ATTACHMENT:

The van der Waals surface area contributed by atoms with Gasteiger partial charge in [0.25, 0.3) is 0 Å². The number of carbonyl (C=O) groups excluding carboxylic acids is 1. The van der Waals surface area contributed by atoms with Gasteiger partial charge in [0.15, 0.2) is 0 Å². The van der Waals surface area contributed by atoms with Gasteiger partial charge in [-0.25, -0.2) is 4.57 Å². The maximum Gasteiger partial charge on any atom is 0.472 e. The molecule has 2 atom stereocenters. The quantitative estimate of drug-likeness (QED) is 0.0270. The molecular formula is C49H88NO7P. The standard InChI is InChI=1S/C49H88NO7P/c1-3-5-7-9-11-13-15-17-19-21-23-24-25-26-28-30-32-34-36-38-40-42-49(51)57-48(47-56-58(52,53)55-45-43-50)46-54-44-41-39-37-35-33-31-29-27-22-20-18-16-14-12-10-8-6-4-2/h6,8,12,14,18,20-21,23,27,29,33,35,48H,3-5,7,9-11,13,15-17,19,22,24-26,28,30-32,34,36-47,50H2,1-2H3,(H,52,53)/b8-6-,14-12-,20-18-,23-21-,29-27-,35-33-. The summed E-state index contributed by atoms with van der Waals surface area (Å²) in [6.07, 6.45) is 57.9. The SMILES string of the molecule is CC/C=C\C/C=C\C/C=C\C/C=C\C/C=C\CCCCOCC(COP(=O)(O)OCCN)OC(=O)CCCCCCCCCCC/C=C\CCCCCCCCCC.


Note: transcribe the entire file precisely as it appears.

The van der Waals surface area contributed by atoms with Gasteiger partial charge in [0.25, 0.3) is 0 Å². The number of carbonyl (C=O) groups excluding carboxylic acids is 1. The van der Waals surface area contributed by atoms with Gasteiger partial charge in [0.15, 0.2) is 0 Å². The van der Waals surface area contributed by atoms with Gasteiger partial charge in [-0.25, -0.2) is 4.57 Å². The maximum Gasteiger partial charge on any atom is 0.472 e. The molecule has 2 atom stereocenters. The quantitative estimate of drug-likeness (QED) is 0.0270. The molecular formula is C49H88NO7P. The standard InChI is InChI=1S/C49H88NO7P/c1-3-5-7-9-11-13-15-17-19-21-23-24-25-26-28-30-32-34-36-38-40-42-49(51)57-48(47-56-58(52,53)55-45-43-50)46-54-44-41-39-37-35-33-31-29-27-22-20-18-16-14-12-10-8-6-4-2/h6,8,12,14,18,20-21,23,27,29,33,35,48H,3-5,7,9-11,13,15-17,19,22,24-26,28,30-32,34,36-47,50H2,1-2H3,(H,52,53)/b8-6-,14-12-,20-18-,23-21-,29-27-,35-33-. The summed E-state index contributed by atoms with van der Waals surface area (Å²) in [6.07, 6.45) is 57.9. The SMILES string of the molecule is CC/C=C\C/C=C\C/C=C\C/C=C\C/C=C\CCCCOCC(COP(=O)(O)OCCN)OC(=O)CCCCCCCCCCC/C=C\CCCCCCCCCC.